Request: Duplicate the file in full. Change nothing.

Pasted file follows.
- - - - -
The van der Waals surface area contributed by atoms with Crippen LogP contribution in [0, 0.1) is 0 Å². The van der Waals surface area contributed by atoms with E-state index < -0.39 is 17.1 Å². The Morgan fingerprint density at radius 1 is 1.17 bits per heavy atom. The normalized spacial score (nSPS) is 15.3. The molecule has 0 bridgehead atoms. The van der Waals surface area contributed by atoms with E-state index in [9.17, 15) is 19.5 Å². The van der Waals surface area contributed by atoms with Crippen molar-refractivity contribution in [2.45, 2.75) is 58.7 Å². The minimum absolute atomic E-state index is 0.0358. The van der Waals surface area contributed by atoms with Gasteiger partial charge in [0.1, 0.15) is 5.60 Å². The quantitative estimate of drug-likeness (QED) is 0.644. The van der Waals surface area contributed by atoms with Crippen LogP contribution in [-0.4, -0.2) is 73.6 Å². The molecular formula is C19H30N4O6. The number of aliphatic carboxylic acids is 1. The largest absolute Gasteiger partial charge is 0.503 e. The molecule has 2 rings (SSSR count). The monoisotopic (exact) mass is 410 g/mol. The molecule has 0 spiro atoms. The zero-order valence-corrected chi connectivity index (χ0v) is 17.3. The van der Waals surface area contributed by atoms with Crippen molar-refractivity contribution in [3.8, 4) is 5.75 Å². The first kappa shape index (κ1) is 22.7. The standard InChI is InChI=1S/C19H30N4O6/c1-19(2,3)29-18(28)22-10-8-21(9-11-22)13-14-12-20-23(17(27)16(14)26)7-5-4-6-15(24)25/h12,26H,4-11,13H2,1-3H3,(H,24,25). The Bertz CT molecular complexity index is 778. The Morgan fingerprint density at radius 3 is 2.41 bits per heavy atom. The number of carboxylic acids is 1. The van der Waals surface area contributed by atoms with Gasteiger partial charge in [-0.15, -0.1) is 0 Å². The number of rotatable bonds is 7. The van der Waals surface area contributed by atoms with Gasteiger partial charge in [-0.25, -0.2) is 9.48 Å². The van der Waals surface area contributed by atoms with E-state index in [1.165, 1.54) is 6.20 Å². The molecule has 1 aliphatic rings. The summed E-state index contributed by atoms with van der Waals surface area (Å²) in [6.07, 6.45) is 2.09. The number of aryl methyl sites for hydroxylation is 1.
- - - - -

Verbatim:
The van der Waals surface area contributed by atoms with Crippen LogP contribution in [0, 0.1) is 0 Å². The van der Waals surface area contributed by atoms with E-state index < -0.39 is 17.1 Å². The Morgan fingerprint density at radius 1 is 1.17 bits per heavy atom. The normalized spacial score (nSPS) is 15.3. The molecule has 0 bridgehead atoms. The van der Waals surface area contributed by atoms with E-state index in [9.17, 15) is 19.5 Å². The van der Waals surface area contributed by atoms with Crippen molar-refractivity contribution in [2.45, 2.75) is 58.7 Å². The minimum absolute atomic E-state index is 0.0358. The van der Waals surface area contributed by atoms with Gasteiger partial charge in [0.1, 0.15) is 5.60 Å². The quantitative estimate of drug-likeness (QED) is 0.644. The van der Waals surface area contributed by atoms with Crippen LogP contribution in [-0.4, -0.2) is 73.6 Å². The molecular formula is C19H30N4O6. The number of aliphatic carboxylic acids is 1. The largest absolute Gasteiger partial charge is 0.503 e. The molecule has 2 rings (SSSR count). The monoisotopic (exact) mass is 410 g/mol. The molecule has 0 spiro atoms. The zero-order valence-corrected chi connectivity index (χ0v) is 17.3. The van der Waals surface area contributed by atoms with Crippen molar-refractivity contribution in [3.8, 4) is 5.75 Å². The first kappa shape index (κ1) is 22.7. The standard InChI is InChI=1S/C19H30N4O6/c1-19(2,3)29-18(28)22-10-8-21(9-11-22)13-14-12-20-23(17(27)16(14)26)7-5-4-6-15(24)25/h12,26H,4-11,13H2,1-3H3,(H,24,25). The Bertz CT molecular complexity index is 778. The Morgan fingerprint density at radius 3 is 2.41 bits per heavy atom. The number of carboxylic acids is 1. The van der Waals surface area contributed by atoms with Gasteiger partial charge in [-0.15, -0.1) is 0 Å². The number of rotatable bonds is 7. The van der Waals surface area contributed by atoms with Gasteiger partial charge in [-0.25, -0.2) is 9.48 Å². The van der Waals surface area contributed by atoms with E-state index in [1.165, 1.54) is 6.20 Å². The molecule has 1 aliphatic rings. The summed E-state index contributed by atoms with van der Waals surface area (Å²) in [6.07, 6.45) is 2.09. The number of aryl methyl sites for hydroxylation is 1.